CREATOR PROFILE: CURT SWAN (1920-1996)
Ask most people who read comics in the Silver and early Bronze age of comics to picture the comic book Superman in their head, the vast majority will come up with Curt Swan’s iconic looking Man of Steel.
Douglas Curtis Swan was born February 17th, 1920 in Minneapolis, the youngest of five children of his parents John Swan and Leontine Hanson. Disliking how the nickname for his first name sounded too much like “Dog” he reversed the order of his came becoming Curtis Douglas Swan.
Swan served in the Army during WWII where he worked mostly as an artist for the GI Magazine STARS AND STRIPES, which is where he met writer Francis Herron. Herron had worked previously for Timely Comics where he co-created The Red Skull and Captain Marvel Jr at Fawcett Comics. Herron was also involved in the creation of Cave Carson, Pinky the Whiz Kid and Mr. Scarlet. After WWII Herron found work writing and editing at DC Comics and he brought Curt Swan along with him.
Returning to civilian life, Swan and his new bride Helene Brickley, whom he had met while enlisted, moved from Minnesota to New Jersey where he took freelance assignments from DC Comics while going to the Pratt Institute of Art under the GI Bill. After several months of night classes, his instructors encouraged Swan to leave the classes behind and pursue his success in comics. Swan worked for a run on BOY COMMANDOS but found he preferred leaving the inking of his work to other artists so he began to exclusively work as a penciler. Assignments included TOMMY TOMORROW and GANGBUSTERS but soon he was assigned to SUPERMAN with issue #51 (March 1948). From there he moved over to SUPERBOY beginning with #5 in 1949 before returning to SUPERMAN with #76 which featured the very first team up of Superman and Batman (May-June 1952).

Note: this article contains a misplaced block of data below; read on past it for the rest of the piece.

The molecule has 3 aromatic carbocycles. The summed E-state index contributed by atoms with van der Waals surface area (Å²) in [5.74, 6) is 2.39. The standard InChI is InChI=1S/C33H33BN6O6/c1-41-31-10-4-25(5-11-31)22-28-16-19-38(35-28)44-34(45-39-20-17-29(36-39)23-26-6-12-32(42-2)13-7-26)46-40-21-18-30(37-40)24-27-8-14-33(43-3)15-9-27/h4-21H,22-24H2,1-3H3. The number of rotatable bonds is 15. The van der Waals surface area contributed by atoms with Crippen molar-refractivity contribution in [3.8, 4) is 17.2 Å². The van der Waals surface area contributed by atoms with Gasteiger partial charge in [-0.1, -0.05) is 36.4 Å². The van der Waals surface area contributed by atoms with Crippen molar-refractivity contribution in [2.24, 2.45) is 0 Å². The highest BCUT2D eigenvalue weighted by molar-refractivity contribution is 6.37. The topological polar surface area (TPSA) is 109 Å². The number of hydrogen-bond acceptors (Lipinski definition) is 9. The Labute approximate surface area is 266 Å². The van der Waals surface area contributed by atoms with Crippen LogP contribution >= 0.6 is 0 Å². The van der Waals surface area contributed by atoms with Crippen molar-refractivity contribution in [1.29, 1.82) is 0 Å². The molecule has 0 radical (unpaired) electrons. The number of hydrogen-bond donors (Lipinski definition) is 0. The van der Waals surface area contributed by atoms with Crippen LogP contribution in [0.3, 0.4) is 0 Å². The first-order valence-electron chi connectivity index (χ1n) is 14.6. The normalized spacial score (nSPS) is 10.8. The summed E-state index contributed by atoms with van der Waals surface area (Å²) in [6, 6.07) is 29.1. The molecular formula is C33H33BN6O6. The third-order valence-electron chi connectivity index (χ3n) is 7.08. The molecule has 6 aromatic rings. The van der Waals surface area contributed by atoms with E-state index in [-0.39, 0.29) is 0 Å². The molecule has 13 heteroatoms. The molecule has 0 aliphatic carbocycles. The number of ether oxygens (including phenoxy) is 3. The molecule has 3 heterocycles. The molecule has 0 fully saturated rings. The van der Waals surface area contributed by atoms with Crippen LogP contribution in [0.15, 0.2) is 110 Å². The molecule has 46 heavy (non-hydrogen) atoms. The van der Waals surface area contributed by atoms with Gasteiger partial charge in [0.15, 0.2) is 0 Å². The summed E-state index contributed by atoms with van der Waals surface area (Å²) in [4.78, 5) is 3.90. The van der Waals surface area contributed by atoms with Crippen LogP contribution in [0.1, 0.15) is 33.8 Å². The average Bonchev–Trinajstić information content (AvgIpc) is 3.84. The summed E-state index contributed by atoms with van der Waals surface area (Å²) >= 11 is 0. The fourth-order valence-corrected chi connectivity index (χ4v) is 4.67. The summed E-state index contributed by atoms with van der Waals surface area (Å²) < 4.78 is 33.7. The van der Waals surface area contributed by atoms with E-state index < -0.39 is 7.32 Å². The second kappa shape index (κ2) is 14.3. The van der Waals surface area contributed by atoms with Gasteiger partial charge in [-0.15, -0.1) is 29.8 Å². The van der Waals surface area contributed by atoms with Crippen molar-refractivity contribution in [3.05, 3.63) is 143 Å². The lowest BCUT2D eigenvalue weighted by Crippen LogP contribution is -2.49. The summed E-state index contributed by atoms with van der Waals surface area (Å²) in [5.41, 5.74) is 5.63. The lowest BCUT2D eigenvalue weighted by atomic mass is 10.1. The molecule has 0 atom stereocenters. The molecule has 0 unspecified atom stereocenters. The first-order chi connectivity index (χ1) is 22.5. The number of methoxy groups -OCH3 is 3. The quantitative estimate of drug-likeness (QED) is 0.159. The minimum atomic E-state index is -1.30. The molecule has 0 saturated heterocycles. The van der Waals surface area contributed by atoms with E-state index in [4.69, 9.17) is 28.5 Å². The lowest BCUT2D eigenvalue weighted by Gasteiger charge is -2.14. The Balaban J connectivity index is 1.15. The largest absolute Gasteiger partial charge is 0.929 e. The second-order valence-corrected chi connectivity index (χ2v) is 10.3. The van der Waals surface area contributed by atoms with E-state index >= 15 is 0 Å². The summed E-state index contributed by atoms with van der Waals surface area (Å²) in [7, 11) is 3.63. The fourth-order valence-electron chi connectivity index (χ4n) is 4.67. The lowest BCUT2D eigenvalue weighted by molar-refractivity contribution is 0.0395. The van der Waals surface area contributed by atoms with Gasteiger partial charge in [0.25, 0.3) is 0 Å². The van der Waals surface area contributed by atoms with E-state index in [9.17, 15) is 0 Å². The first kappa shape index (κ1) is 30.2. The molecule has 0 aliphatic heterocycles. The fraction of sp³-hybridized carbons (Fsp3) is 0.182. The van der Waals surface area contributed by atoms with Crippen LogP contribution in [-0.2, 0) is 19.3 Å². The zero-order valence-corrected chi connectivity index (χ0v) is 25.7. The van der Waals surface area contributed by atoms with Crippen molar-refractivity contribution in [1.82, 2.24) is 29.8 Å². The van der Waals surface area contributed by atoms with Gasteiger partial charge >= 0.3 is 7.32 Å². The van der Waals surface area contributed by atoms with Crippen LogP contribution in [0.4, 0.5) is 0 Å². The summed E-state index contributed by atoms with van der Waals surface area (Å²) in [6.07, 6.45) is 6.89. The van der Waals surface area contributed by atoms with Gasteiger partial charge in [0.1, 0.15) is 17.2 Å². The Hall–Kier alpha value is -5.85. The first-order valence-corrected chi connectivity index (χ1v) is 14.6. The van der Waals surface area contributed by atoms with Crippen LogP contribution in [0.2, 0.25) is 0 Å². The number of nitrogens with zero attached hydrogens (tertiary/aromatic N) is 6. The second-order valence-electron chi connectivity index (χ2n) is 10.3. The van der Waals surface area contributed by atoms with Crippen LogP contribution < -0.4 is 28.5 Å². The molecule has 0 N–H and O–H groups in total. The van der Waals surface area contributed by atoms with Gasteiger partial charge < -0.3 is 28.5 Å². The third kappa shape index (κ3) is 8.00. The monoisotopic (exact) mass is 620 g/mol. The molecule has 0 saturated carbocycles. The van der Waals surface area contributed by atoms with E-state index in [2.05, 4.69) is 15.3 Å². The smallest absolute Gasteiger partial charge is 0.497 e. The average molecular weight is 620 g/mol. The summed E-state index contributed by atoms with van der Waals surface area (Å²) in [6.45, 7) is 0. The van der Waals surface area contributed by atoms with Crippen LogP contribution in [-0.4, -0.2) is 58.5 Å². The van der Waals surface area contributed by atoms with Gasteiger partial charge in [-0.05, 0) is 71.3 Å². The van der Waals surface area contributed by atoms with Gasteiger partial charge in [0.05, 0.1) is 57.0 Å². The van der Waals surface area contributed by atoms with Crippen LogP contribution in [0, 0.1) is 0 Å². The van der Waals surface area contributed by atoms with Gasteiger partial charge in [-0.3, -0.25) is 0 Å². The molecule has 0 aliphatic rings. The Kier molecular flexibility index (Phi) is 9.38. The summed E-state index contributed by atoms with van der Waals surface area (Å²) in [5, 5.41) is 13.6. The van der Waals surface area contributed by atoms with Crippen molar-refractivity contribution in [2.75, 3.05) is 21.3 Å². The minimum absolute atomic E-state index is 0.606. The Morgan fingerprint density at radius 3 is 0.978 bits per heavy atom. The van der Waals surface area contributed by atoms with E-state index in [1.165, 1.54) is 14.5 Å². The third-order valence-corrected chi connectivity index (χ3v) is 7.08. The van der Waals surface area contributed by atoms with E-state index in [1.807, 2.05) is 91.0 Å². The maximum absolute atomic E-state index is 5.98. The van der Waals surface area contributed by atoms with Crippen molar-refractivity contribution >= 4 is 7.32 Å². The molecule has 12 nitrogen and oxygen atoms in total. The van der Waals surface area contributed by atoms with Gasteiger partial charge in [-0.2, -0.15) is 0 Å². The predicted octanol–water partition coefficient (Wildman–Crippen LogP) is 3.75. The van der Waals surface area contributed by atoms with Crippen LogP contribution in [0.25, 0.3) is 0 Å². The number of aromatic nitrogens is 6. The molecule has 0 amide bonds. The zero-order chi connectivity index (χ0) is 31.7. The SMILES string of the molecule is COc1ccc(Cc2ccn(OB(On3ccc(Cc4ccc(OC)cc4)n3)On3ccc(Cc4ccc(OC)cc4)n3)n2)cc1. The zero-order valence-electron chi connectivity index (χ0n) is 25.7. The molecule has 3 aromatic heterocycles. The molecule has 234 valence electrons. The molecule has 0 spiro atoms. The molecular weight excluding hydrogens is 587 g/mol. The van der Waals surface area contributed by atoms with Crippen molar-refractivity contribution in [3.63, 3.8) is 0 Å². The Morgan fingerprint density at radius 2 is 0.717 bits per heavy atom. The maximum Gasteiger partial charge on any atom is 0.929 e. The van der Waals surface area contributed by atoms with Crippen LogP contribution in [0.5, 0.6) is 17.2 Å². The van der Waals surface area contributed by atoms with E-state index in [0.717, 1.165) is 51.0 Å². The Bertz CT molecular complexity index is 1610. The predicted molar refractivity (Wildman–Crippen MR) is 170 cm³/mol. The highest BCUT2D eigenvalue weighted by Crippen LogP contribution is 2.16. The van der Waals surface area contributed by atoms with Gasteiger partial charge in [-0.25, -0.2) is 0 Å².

Swan found Superman Editor Mort Weisinger’s controlling style very stressful and he began suffering from serious migraines which caused him to leave comics and begin working in advertising full time in 1951. When DC’s two most iconic characters began teaming up on a regular basis in WORLD’S FINEST #71 (Jul-Aug 1954) Weisinger reached out to Swan to get him to return to comics but Swan stood his ground and explained how he hadn’t enjoyed working with him, the editor admired Swan’s courage in his honesty and found a new respect for the artist which vastly improved their working relationship. Swan came back on the DC bandwagon and took on the World’s Finest assignment. Swan’s big break came when he was given the full time art duties on SUPERMAN’S PAL, JIMMY OLSEN in 1954. On June 18, 1956 Swan was assigned the penciling duties to the SUPERMAN daily newspaper comic strip which he continued until Nov 12, 1960.
By 1960 DC Comics was looking to softly revamp Superman from the version done for so many years by Wayne Boring, Swan was assigned the main title and gave the Man of Steel a sleek “new look” which was just what DC was looking for. The 60s became a fertile time for Swan’s comic career co-creating the Composite Superman in WF #142 (Jun 1964) and coming up with the never asked for but often demanded Superman Vs the Flash race with writer Jim Shooter in SUPERMAN #199 (Aug 1967). Swan’s work was on a consistent level despite his workload which sometimes included TWO monthly comic books per month. Swan remained on Superman through the new editorship of Julie Schwartz and crafted another soft reboot in #233 (Jan 1971) by writer Denny O’Neil which sought to re-define Superman’s powers and in the story “KRYPTONITE NEVER MORE!”.
Swan continued his streak on Superman until he was dismissed with no acclaim in 1986 with the revision of Superman by artist and writer John Byrne. Many felt that DC Comics was shameful in their treatment of Swan whose run ended with SUPERMAN #423 (Sept 1986) in the acclaimed “WHATEVER HAPPENED TO THE MAN OF TOMORROW” story by Alan Moore.
Swan dabbled in work for DC Comics after his loss of a regular gig, but his final work on Superman was for the 1996 THE WEDDING SPECIAL. Swan died on June 17, 1996 in Wilton, Connecticut.
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